Miranda Lambert

Supporting 'the king of country music,' duck hunting and so much more.

So, in case you missed it, my diary during the Keith Urban tour last August and September turned into a weekly column for CMT.com. Apparently, somebody at Billboard thought my ramblings made for good reading; so, here I am again (having just embarked on tour with George Strait) with my thoughts on music, the road and the rest of the world.

Before opening night of the tour, Jan. 12, my band and I hadn't played a show in almost a month. The break was good, but I was MORE than ready to get back on the stage. We opened in Des Moines, Iowa, to a packed house. It's pretty rare I get nervous but I realized as I walked thru the arena to the stage that I was playing in front of the king of country music: GEORGE STRAIT. It wasn't that long ago that I was a fan sitting in the 12th row watching him perform. The crowd was absolutely great and they really have been amazing on all the stops on the tour. By the time we play "Kerosene" the entire building is usually on their feet. That moment alone makes it all worth it... if I see you standing I know I've done my job well.

After Des Moines, we played St. Paul, Minn., and Fargo, N.D. Thank God the people were warm because it was sure cold outside! My band is so bad... there was a hill at the edge of the parking lot and after the show, they sat on the bus and laughed at people falling on their faces trying to climb the hill. I was very much above those activities, so I sat in my room on the bus and ate Cheetos that I keep hidden from Tony (my friend and personal trainer).

After the first weekend with George, we actually had a couple days off, so what did we do? Played more shows.

We did the legendary Surf Ballroom in Clear Lake, Iowa. This was site of the Winter Dance Party, the last show Buddy Holly, Ritchie Valens and The Big Bopper ever played before their tragic plane crash. I don't know if it was because of legend, lore or my rocking band, but this was the most amazing show we've ever had. We packed 2,000 people in there on a Sunday night and they just wouldn't stop screaming! We came back out for an encore and my band and I played "Not Fade Away" by Buddy Holly. It was the last song he ever played on the last stage he ever played on. Finally, we gave them what they came to see... "Kerosene."

The next day we had a great stop (and another sellout) in Columbia, Mo., before rejoining George for amazing shows in Oklahoma City and Little Rock. My mom and a big crew of my Texas friends came out to these two shows and we all had a ball. I went duck hunting on Sunday after the Little Rock show. Now I love to hunt, but you have to be one dedicated soul to sit in freezing cold rain dressed in waders and hunt for ducks. I think I'll stick to something else.

This last week we started off in Albany, N.Y. My plane got delayed in Chicago, so I wound up sitting in an airport with Christian, my production manager. He was flying from Houston and I was flying from Nashville (along with some of George's band and crew) and luckily we ran into each other. It feels really lonely when you travel by yourself, so I was happy to see his smiling face standing in line for an airport hot dog. Christian and I sat in the airport and made fun of people as they walked by. I love watching people, especially when they look funny. I always wonder the story behind them.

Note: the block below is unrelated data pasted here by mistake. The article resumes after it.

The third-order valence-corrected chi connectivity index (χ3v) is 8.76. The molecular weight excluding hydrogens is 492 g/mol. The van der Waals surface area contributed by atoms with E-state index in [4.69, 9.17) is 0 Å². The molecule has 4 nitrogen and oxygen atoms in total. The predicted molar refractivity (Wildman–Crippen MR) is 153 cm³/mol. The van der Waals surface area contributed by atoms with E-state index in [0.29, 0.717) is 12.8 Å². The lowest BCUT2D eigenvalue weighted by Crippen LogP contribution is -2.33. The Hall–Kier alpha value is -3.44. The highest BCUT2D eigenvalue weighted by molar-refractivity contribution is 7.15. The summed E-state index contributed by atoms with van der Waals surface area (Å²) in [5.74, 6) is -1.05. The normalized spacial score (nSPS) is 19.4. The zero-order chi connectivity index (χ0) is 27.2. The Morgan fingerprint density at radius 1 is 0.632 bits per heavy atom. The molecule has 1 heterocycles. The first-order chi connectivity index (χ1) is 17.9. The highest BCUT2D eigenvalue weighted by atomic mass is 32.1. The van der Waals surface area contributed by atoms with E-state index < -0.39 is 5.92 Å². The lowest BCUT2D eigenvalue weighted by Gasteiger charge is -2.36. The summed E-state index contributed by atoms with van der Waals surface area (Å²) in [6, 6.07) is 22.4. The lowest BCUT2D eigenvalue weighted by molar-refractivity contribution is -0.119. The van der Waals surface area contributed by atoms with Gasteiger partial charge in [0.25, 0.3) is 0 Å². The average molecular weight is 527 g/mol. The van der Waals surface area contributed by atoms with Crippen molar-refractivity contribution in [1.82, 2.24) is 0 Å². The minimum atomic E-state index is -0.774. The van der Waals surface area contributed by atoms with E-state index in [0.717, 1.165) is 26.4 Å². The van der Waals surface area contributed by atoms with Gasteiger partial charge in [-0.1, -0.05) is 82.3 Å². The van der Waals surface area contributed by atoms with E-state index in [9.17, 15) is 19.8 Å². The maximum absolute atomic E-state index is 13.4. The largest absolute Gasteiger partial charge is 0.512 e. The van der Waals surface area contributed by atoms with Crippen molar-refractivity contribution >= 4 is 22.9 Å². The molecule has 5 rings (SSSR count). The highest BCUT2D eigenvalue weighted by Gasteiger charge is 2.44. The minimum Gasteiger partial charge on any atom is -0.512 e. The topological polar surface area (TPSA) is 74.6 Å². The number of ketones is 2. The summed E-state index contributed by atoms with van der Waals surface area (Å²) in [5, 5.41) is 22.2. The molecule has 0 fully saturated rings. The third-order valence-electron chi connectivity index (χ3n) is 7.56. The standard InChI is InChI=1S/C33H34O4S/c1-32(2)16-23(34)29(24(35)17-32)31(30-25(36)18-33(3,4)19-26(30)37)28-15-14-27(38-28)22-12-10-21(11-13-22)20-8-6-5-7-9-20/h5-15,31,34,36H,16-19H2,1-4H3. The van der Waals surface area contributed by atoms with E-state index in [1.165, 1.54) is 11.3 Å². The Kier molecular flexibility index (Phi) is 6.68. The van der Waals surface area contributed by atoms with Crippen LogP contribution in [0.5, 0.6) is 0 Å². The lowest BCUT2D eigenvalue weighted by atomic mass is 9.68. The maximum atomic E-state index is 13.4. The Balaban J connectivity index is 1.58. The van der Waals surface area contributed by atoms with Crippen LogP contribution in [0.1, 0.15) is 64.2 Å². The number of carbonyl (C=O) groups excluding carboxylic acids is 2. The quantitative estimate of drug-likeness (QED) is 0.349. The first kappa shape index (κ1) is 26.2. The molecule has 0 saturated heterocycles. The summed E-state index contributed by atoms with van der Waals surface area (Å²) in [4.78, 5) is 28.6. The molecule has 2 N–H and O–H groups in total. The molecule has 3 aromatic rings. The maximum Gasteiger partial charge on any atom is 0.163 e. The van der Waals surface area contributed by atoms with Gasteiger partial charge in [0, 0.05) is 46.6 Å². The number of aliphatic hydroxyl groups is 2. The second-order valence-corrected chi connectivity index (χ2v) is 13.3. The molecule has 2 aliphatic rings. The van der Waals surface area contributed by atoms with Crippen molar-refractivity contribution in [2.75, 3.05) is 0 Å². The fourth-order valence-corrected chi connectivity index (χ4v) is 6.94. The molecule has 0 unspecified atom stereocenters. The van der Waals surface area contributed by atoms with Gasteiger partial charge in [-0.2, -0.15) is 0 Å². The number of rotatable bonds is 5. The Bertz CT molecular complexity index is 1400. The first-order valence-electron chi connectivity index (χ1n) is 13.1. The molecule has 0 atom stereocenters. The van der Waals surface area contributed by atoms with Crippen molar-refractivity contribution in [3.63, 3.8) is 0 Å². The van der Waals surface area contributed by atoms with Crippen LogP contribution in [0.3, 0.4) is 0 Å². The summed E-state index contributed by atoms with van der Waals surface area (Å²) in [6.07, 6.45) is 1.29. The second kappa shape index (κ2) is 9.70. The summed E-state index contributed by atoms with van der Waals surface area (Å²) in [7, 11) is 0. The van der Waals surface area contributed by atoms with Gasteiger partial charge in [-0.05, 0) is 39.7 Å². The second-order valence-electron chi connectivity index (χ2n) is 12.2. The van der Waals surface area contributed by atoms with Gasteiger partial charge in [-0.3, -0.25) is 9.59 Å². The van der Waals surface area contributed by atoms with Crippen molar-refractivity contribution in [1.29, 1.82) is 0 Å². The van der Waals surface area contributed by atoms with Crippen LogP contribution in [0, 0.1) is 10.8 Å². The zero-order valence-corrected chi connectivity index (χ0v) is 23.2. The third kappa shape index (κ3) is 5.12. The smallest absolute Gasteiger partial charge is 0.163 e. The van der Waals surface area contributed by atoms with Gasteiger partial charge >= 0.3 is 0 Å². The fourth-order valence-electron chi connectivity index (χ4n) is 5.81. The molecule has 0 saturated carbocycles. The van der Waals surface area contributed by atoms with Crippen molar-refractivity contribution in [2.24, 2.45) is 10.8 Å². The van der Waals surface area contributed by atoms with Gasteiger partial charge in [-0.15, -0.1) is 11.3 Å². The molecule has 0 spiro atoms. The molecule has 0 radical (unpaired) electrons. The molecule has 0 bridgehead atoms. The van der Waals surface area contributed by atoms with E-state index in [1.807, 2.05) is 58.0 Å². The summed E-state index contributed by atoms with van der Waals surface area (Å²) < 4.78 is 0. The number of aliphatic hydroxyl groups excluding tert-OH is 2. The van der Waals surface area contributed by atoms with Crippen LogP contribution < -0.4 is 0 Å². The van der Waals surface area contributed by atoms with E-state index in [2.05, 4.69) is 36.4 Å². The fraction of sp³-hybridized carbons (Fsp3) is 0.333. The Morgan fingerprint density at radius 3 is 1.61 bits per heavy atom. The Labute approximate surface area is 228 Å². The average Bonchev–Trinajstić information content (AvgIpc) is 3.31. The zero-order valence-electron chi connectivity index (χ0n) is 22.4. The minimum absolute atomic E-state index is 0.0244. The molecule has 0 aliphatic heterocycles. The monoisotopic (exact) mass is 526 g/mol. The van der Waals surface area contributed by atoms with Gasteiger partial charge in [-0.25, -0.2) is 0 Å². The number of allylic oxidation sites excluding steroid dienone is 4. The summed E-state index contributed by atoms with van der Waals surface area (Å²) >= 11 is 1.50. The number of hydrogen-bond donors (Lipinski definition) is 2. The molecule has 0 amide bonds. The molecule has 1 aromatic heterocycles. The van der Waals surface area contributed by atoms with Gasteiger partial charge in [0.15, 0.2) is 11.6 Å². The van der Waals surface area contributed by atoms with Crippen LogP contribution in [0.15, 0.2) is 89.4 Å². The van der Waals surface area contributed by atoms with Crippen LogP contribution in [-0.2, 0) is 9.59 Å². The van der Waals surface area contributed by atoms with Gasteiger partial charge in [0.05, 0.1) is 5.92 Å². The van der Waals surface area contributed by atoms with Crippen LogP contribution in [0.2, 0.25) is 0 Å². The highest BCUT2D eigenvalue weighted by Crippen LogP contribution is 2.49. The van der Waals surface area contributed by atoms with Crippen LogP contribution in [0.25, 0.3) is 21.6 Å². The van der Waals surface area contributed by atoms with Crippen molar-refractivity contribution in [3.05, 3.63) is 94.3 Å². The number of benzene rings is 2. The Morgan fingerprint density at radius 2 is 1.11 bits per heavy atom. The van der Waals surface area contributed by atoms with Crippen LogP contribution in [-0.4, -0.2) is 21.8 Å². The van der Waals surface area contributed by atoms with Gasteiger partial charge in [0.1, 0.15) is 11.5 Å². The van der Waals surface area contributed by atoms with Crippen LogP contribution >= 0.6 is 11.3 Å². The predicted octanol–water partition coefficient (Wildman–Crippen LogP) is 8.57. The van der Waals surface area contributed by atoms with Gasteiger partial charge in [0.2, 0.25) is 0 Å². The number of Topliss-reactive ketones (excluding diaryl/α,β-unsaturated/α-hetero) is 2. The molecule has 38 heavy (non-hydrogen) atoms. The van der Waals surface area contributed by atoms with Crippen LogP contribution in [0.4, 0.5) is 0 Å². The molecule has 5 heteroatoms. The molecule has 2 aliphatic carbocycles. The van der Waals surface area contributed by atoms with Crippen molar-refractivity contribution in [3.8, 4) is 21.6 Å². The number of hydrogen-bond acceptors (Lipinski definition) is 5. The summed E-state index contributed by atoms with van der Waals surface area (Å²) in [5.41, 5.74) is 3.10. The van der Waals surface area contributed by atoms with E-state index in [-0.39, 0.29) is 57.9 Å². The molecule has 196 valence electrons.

Anyway, back to my week. After Albany we were in Philadelphia and it was amazing. There were like 18,000 people there and they stood and screamed and they ROCKED. Waylon Jennings sang a song called "If You See Me Getting Smaller..." and there was a line that went "God Bless Old Philadelphia/They were standing in the rain." It was written about the dedication of the fans in that city and it sure made sense after we played there.

We finished the weekend in Worcester, Mass., but that's where my fun began. I got my first BIG taste of being a rock star: I got to fly on a private jet. George's manager had chartered one to fly back to Nashville and was carrying Tracy Lawrence, one of George's band and a record company guy. Jordan, my tour manager, went with me and it was the most amazing thing. They pull your car right up to the plane and you climb out of the car into the jet. Same thing when you land... the car picks you up at the door. No lines, no frisking or wanding, no baggage check... just get on and go.

After we made it back to Nashville, Jordan and I went to grab a quick bite at the Waffle House with Tracy Lawrence. I must say that Tracy might be the funniest, nicest and most humble guy I've ever been around. He's sold millions of records and headlined stadiums and arenas... he could have easily been stuck up and nobody would have questioned it. Instead, he offered us a ride and a meal and we got to spend a great couple of early morning hours. I look forward to hanging out with Tracy more the rest of the tour.

I did get to hang with George a little. The promoter of the shows took me up on George's bus when we played in Philly. George and his wife were both the sweetest people. We talked about the business and Texas, but mostly we talked about hunting. I dragged my Dad on the bus and of course he told every story possible about me. It's funny how down to earth and normal George is... if you didn't know he was the biggest star in the world you wouldn't figure it out by talking to him. I hope I get to spend more time with him, too.

If you haven't seen a stop on the tour with George, you better get your butt off the couch and come see it. I'll write again next week and let you know how they go. Until then...